Thursday, September 5, 2013

Columbia SAX 2356 Karajan's Rare Mozart on EMI

Columbia SAX 2356

Symphony No. 29 in A major, K201 
Symphony No. 38 in D major, K504

Herbert von Karajan, conductor
Berlin Philharmonic Orchestra
Philharmonia Orchestra

Date first published: 1960

Pressing: ES1

Condition: NM

YAX 1519-3
YHAX 1-11

Performance: 8/10

Sound: 7/10

Price range: $42-115, mean $75 on popsike

Comments:  This album of Mozart symphonies with Herbert von Karajan conducting both the Berlin Philharmonic and the Philharmonia is a Columbia SAX which does not pop up on Ebay all that often (Popsike shows 5 listings in the last 12 months).  To my knowledge, this was only released as a blue/silver pressing on the SAX label.  The record has a lovely laminated cream/white cover with a painting of what I assume to be the city of Prague a couple centuries ago.  Liner notes are provide by the British musician, musicologist, and BBC broadcaster Deryck Cooke.

We have here an interesting juxtaposition of two very different orchestras in two different recording venues with the same conductor.  The results couldn't be more different.  Side 1 was recorded with the Berlin Philharmonic on February 29th and March 1st, 1960 at the Gr├╝newaldkirche, Berlin.  The presentation here is quite laid back.  I felt like I was sitting at least mid-way back in the concert hall.  Dynamic range was decent but not great, but I could appreciate the clarity of the orchestral sound.  Strings sounded syrupy, which may have been Karajan's influence.  For romantic music, I think that can work well, but I find it less fitting for Mozart.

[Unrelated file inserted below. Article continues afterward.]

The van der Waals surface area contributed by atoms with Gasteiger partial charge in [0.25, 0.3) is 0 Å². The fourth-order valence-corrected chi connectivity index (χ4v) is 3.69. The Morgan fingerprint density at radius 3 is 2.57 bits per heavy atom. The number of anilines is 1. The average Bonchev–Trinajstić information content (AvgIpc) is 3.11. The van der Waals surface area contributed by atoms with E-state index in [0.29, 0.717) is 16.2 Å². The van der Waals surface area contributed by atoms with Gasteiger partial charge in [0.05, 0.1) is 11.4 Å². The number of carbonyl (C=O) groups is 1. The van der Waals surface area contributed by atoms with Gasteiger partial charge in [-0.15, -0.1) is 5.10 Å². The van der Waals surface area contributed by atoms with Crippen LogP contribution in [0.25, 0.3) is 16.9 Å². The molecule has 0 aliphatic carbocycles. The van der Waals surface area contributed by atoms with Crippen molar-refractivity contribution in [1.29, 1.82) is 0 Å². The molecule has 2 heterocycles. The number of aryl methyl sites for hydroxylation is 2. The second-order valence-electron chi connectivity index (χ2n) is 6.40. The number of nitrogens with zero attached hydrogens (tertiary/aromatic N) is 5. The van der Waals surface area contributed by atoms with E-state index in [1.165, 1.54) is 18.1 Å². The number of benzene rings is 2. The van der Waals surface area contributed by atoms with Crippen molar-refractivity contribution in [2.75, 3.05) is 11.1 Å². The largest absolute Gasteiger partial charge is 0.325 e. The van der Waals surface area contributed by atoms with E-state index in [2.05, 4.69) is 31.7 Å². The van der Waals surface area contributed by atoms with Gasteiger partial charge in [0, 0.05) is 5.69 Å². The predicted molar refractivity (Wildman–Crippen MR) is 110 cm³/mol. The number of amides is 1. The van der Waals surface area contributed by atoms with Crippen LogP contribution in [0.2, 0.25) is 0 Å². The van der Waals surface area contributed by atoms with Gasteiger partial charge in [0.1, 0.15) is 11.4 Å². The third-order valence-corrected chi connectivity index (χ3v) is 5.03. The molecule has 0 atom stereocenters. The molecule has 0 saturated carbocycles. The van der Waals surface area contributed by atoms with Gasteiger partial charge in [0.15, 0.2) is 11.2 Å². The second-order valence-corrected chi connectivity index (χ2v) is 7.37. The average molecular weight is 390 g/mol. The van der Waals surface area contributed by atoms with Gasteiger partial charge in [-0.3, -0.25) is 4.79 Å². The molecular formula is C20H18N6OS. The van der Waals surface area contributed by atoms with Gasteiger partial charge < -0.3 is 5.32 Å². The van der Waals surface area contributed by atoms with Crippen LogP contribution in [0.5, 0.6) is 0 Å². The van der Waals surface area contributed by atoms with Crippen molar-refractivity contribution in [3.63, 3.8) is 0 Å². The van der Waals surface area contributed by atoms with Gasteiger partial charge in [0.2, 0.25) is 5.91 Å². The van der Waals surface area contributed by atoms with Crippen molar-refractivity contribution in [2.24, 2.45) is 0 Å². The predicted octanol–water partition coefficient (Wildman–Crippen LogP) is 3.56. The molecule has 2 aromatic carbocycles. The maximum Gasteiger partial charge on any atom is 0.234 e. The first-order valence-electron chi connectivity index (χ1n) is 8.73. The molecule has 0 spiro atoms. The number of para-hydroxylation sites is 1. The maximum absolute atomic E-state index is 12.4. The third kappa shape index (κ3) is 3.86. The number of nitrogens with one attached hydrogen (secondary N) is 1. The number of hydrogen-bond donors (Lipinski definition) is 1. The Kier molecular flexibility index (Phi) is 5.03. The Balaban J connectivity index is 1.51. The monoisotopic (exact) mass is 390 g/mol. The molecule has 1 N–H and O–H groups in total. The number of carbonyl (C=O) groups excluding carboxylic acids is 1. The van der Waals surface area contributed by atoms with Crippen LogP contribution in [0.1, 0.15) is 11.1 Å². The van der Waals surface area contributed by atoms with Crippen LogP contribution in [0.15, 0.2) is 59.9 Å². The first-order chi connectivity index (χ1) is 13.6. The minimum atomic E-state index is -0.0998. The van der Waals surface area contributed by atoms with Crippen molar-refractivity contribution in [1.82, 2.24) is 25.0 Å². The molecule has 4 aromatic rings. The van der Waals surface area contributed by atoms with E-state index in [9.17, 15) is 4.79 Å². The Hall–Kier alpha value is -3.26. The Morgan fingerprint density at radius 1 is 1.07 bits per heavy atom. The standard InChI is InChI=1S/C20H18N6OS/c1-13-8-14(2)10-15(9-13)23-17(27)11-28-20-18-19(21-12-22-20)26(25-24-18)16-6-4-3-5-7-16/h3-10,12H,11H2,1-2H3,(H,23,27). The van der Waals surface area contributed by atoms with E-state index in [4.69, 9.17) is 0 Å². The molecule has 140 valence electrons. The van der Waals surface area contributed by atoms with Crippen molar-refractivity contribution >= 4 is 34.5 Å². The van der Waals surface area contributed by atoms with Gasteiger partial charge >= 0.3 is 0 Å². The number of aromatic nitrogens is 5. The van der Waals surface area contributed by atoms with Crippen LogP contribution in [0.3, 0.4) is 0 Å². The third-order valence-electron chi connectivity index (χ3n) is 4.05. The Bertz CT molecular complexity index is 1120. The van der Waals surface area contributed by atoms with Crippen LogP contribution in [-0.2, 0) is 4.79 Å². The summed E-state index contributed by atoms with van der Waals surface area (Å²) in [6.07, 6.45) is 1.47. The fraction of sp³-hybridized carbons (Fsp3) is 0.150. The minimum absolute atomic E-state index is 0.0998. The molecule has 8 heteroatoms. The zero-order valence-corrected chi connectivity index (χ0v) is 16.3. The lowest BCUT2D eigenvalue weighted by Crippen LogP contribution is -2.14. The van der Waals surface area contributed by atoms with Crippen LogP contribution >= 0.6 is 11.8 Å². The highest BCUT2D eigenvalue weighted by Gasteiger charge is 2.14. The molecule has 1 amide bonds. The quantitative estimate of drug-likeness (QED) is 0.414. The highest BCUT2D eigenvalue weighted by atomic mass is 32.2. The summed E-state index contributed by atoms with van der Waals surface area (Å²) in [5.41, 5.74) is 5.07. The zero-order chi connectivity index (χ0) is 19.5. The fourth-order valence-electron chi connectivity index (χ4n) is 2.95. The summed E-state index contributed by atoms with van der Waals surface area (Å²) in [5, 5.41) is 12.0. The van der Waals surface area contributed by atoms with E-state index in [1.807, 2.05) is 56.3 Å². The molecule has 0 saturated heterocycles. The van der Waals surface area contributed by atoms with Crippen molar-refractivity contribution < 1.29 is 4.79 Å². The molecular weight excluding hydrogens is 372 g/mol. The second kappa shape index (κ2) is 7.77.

After what sounded like more romanticized Mozart on Side 1, Side 2 was refreshing.  This performance of the Symphony No. 38 "Prague" was recorded with the Phiharmonia on September 16th-17th, 1958 at the Musikvereinssal, Vienna.  Here, the presentation was far more immediate without sounding too close, and dynamic range was considerably improved.  The Philharmonia strings sounded punchier and more articulated, which gave the performance more energy, and winds could be heard crisply and clearly.  In general, the music on Side 2 was just more involving to me. 

1 comment:

  1. Amazing that the Philharmonia was recorded in Vienna. They must have been on tour. SAX 2312-2313 Beethoven Missa Soleminis was recorded the same week.